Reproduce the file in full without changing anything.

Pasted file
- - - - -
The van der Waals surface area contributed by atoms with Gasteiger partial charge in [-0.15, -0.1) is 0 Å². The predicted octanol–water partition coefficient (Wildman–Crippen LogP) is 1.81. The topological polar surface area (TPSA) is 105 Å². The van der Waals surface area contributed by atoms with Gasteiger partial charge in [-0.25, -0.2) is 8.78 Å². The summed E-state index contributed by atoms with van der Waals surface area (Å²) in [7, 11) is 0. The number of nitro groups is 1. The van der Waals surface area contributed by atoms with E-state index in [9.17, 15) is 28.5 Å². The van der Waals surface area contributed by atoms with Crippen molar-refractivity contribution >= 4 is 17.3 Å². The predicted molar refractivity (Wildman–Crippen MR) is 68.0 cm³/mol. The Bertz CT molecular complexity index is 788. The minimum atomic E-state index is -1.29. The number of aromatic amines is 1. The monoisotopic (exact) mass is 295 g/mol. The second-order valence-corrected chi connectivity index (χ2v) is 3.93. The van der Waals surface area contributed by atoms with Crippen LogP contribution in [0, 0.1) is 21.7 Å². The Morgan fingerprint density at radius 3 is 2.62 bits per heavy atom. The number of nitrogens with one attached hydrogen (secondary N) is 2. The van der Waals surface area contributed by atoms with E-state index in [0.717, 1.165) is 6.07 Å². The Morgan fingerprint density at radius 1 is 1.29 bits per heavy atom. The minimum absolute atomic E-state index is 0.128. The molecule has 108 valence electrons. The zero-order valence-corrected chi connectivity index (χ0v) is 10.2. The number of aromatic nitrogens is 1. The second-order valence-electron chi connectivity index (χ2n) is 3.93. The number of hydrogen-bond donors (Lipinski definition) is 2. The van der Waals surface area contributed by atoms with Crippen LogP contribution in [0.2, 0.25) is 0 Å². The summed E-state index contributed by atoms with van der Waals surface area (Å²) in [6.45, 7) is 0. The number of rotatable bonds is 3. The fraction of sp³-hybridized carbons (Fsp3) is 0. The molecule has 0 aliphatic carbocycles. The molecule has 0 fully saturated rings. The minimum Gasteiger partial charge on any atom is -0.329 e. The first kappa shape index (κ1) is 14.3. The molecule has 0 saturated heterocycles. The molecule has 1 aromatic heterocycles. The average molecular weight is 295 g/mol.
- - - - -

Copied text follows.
The van der Waals surface area contributed by atoms with Gasteiger partial charge in [-0.15, -0.1) is 0 Å². The predicted octanol–water partition coefficient (Wildman–Crippen LogP) is 1.81. The topological polar surface area (TPSA) is 105 Å². The van der Waals surface area contributed by atoms with Gasteiger partial charge in [-0.25, -0.2) is 8.78 Å². The summed E-state index contributed by atoms with van der Waals surface area (Å²) in [7, 11) is 0. The number of nitro groups is 1. The van der Waals surface area contributed by atoms with E-state index in [9.17, 15) is 28.5 Å². The van der Waals surface area contributed by atoms with Crippen molar-refractivity contribution >= 4 is 17.3 Å². The predicted molar refractivity (Wildman–Crippen MR) is 68.0 cm³/mol. The Bertz CT molecular complexity index is 788. The minimum atomic E-state index is -1.29. The number of aromatic amines is 1. The monoisotopic (exact) mass is 295 g/mol. The second-order valence-corrected chi connectivity index (χ2v) is 3.93. The van der Waals surface area contributed by atoms with Crippen LogP contribution in [0, 0.1) is 21.7 Å². The Morgan fingerprint density at radius 3 is 2.62 bits per heavy atom. The number of nitrogens with one attached hydrogen (secondary N) is 2. The van der Waals surface area contributed by atoms with E-state index in [0.717, 1.165) is 6.07 Å². The Morgan fingerprint density at radius 1 is 1.29 bits per heavy atom. The minimum absolute atomic E-state index is 0.128. The molecule has 108 valence electrons. The zero-order valence-corrected chi connectivity index (χ0v) is 10.2. The number of aromatic nitrogens is 1. The second-order valence-electron chi connectivity index (χ2n) is 3.93. The number of hydrogen-bond donors (Lipinski definition) is 2. The van der Waals surface area contributed by atoms with Crippen LogP contribution in [0.2, 0.25) is 0 Å². The summed E-state index contributed by atoms with van der Waals surface area (Å²) in [6.45, 7) is 0. The number of rotatable bonds is 3. The fraction of sp³-hybridized carbons (Fsp3) is 0. The molecule has 0 aliphatic carbocycles. The molecule has 0 fully saturated rings. The minimum Gasteiger partial charge on any atom is -0.329 e. The first kappa shape index (κ1) is 14.3. The molecule has 0 saturated heterocycles. The molecule has 1 aromatic heterocycles. The average molecular weight is 295 g/mol.